A modest suggestion: When you’re dealing with real estate, eliminated demised from your contracts.

For purposes of real-estate contracts, demise means “to convey by will or lease.” There’s always a simpler word.

The following example is from the contract providing for Jeff Bezos’s acquisition of the Washington Post (discussed in this post):

The Seller shall lease to the Purchaser sufficient office space for the conduct of the Post Business in the Seller’s office buildings located in downtown Washington, D.C. … for a period of two years, with two extension options of six months each exercisable by the Purchaser. … The lease shall provide for an allocation of building parking spaces based on the ratio of the demised premises’ square footage [read of the leased space] to the total square footage in the buildings.

If in the first sentence it’s OK to refer to leasing space, there’s no reason why that shouldn’t work for the subsequent sentence too.


About the author

Ken Adams is the leading authority on how to say clearly whatever you want to say in a contract. He’s author of A Manual of Style for Contract Drafting, and he offers online and in-person training around the world. He’s also chief content officer of LegalSifter, Inc., a company that combines artificial intelligence and expertise to assist with review of contracts.

3 thoughts on ““Demised””

  1. While I agree in principle, the verb “demise” is real estate lingo for fitting premises for occupancy. One would have to draft around that usage in a way that would satisfy the brokers, so that one could distinguish between that portion of leased space that was built out by the landlord (or whomever) and other space that might be leased (i.e., paid for) but not specifically built out for occupancy by the tenant.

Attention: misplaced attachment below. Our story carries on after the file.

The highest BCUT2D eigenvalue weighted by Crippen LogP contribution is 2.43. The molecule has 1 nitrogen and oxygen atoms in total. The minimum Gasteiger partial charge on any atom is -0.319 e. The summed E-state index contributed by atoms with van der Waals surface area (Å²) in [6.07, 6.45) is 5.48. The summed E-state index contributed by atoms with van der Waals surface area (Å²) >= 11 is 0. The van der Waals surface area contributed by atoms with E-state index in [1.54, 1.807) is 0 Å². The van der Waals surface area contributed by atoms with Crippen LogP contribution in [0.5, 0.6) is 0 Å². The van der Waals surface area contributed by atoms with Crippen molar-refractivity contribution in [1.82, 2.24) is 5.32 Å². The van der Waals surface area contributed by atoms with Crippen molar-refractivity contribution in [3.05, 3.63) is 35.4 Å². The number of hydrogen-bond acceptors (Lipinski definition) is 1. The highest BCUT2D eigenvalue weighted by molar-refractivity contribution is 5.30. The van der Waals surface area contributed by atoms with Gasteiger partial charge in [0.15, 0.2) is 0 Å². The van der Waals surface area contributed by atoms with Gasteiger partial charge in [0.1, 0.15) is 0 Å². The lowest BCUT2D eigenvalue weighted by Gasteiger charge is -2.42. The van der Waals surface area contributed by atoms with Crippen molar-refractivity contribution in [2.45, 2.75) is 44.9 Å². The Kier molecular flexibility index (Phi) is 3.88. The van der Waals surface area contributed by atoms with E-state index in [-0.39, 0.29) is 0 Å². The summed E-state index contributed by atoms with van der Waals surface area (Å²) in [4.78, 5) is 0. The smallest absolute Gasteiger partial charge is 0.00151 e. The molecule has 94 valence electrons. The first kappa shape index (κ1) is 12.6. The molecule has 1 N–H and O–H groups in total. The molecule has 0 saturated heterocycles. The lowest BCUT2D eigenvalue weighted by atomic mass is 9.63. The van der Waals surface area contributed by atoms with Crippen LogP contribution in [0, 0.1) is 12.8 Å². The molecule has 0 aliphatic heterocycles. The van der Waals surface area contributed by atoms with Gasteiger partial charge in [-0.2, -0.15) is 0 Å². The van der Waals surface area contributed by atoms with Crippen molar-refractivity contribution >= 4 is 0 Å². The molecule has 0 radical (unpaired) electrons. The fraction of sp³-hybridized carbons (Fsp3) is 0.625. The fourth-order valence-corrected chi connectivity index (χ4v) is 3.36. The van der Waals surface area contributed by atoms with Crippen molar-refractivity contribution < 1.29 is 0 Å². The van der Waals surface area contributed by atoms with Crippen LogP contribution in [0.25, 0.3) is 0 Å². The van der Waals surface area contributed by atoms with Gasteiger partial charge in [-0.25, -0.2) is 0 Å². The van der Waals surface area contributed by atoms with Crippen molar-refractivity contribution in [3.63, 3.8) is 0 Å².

2. At least out here in the Denver area, I seldom encounter the words “Demised Premises” together in a lease written within the last 15 years or so. The word “Premises” alone is most commonly used as the defined term for the space covered by the lease, and in granting clauses, “Landlord hereby leases the Premises to Tenant, and Tenant hereby leases the Premises from Landlord,” is considered sufficient.

    I’ve noticed that the verb “hires” is often also used in California lease granting clauses, which seems out of context, but that’s because California’s statutes on leasing (or “hiring,” I guess) use that word.

    Most of my leases are office leases, so I don’t usually have to deal with space that is leased but not partitioned off, like Vance refers to.

    • My experience in Ohio is similar to Tim’s. Leased Premises and Demised Premises, at last, have given way to Premises. It’s still worth defining Premises, though, because leases will make reference to too many different kinds of space: common area, adjoining space, and various areas within the Premises.
      “Demising” still comes up, particularly in retail leases: the Demising Walls separate the Premises from neighboring premises and from common area.
      Given the different kinds of square footage, though, I was suprised by the Washington Post example. I would have expected the ratio of the rentable square footage (with reference to the relevant BOAM standard) of the Premises to the total rentable square footage.


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